Lehane's money quote:
"Whether it is spelled Bain and being put out by the Obama campaign or Bane and being out by Hollywood, the narratives are similar: a highly intelligent villain with offshore interests and a past both are seeking to cover up who had a powerful father and is set on pillaging society,"Now, you can believe what you want to believe about what Bain Capital did or didn't do -- there's been a lot of reporting, with a significant portion of it poorly sourced, going both ways. The respective campaigns have been spinning nearly every one, making certain as few people as possible know whether or not this issue has any merit or relevance to the campaign. The same thing happened with the respective Vietnam-era military service of Democratic candidate John Kerry and Republican incumbent George W. Bush during the 2004 campaign -- charges and counter-charges made it pretty tough to know much about the circumstances of either man's record and even tougher to know why voters should care about it 35 years later.
But "Bain equals Bane?" Really? Let's skip the fact that moviemaker Christopher Nolan started thinking about using Bane the villain sometime around 2008 or 2009, a little bit before President Obama's campaign decided to make Romney's time with Bain an issue or even before Romney was a front runner for the nomination or even before the primary elections or even before Romney filed as a candidate. And let's skip the fact that Bane was introduced in the comics by Chuck Dixon, Graham Nolan (no relation to Christopher) and Doug Moench in 1993, before Romney had ever run for elective office.
Let's skip all of that, because here we've got a Democratic advisor -- someone who would like to have Democratic political candidates and strategists take his advice, preferably paying him for it -- suggesting the moviemaker's story and Romney's have "similar narratives" and figuring that similarity should be considered by voters when selecting their preferred presidential candidate.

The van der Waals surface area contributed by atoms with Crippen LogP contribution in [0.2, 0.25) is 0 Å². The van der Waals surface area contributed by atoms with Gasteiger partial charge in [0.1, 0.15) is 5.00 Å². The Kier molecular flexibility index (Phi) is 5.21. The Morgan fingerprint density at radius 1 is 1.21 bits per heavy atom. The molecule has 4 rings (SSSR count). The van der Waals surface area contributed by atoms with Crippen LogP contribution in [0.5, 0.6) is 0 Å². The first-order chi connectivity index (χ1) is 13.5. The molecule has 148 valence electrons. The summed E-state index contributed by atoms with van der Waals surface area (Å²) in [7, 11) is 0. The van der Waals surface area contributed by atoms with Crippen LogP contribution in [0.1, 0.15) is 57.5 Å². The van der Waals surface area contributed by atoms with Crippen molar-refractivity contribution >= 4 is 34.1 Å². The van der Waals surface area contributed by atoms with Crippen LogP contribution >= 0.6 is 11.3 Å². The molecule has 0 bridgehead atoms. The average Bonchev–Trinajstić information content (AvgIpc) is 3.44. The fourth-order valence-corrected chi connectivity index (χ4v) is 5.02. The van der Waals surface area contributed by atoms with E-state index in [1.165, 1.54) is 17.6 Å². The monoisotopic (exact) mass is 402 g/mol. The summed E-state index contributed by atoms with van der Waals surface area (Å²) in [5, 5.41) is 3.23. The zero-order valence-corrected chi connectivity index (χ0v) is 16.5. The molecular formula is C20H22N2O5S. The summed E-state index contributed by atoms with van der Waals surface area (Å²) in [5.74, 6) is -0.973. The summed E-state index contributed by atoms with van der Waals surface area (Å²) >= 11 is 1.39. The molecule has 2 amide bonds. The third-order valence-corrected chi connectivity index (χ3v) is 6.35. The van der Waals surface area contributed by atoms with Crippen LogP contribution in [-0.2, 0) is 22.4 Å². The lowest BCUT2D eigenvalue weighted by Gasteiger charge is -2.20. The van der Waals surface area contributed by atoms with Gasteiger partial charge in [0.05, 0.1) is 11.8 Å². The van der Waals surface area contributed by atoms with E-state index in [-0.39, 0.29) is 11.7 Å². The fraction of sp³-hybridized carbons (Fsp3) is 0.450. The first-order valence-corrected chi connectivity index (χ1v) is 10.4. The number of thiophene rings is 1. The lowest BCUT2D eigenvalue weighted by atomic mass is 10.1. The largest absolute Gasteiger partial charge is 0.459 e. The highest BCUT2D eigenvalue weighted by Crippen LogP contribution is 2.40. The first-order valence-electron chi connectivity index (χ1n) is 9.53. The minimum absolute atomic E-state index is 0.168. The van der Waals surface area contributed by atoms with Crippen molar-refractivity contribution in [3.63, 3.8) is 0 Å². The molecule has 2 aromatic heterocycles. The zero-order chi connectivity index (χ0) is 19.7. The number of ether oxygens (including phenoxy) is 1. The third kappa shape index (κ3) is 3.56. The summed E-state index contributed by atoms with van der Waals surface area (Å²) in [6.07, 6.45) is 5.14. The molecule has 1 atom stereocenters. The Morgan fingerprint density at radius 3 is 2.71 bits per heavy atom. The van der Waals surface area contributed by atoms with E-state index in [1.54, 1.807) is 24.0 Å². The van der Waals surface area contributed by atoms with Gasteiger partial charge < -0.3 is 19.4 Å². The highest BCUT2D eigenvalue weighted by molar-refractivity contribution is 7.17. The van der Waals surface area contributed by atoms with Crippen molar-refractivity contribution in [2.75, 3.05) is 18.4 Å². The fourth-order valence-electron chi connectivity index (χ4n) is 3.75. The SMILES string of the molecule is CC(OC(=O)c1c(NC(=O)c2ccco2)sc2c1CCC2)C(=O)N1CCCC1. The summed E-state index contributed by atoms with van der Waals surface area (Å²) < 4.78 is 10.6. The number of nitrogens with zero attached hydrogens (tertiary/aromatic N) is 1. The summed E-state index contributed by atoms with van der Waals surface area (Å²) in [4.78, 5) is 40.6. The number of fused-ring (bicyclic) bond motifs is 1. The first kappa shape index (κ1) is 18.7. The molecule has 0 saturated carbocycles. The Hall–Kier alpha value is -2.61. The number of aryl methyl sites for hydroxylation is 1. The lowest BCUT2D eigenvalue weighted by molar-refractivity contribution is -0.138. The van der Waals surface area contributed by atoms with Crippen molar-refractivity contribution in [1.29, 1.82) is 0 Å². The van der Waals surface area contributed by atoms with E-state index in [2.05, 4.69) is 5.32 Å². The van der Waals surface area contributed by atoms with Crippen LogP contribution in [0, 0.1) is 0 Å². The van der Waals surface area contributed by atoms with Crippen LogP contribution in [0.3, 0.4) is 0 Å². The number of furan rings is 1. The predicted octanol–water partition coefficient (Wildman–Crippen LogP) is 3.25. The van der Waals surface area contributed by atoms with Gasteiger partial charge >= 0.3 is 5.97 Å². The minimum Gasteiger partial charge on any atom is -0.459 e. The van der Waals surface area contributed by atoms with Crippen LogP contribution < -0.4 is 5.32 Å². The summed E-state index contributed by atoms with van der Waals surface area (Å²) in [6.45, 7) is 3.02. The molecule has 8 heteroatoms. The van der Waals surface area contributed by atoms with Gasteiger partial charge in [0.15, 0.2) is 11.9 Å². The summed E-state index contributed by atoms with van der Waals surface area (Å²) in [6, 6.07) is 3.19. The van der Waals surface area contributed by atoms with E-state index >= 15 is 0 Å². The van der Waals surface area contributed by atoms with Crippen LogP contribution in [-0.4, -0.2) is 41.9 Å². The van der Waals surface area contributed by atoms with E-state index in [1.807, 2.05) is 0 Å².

I'd thought that disillusionment with the economy, partisan gridlock, the absence of Sarah Palin and the fact that the president now has a record to run on (or against, depending on your preferences) might make the 2012 campaign a little less media superstar driven and a little more grown up. Mr. Lehane wants me to be wrong.
But he should have read his source material more closely. In the 1993 comic book series in which Bane debuted, he defeats Bruce Wayne and renders him a paraplegic. It's Jean-Paul Valley, the replacement Batman, who defeats Bane before the mental conditioning that makes him the master assassin Azrael takes over and renders him unfit for the cowl, prompting a recovered Wayne to resume it. I don't know how Mr. Lehane would like to spin that, but any way you draw the connections leads way too close to the words "President Biden" for me.
ETA: "Conservative commentator" Jed Babbin throws his hat in the ring for Stupidest Things by agreeing with Lehane from the other side, as you read further along in the story.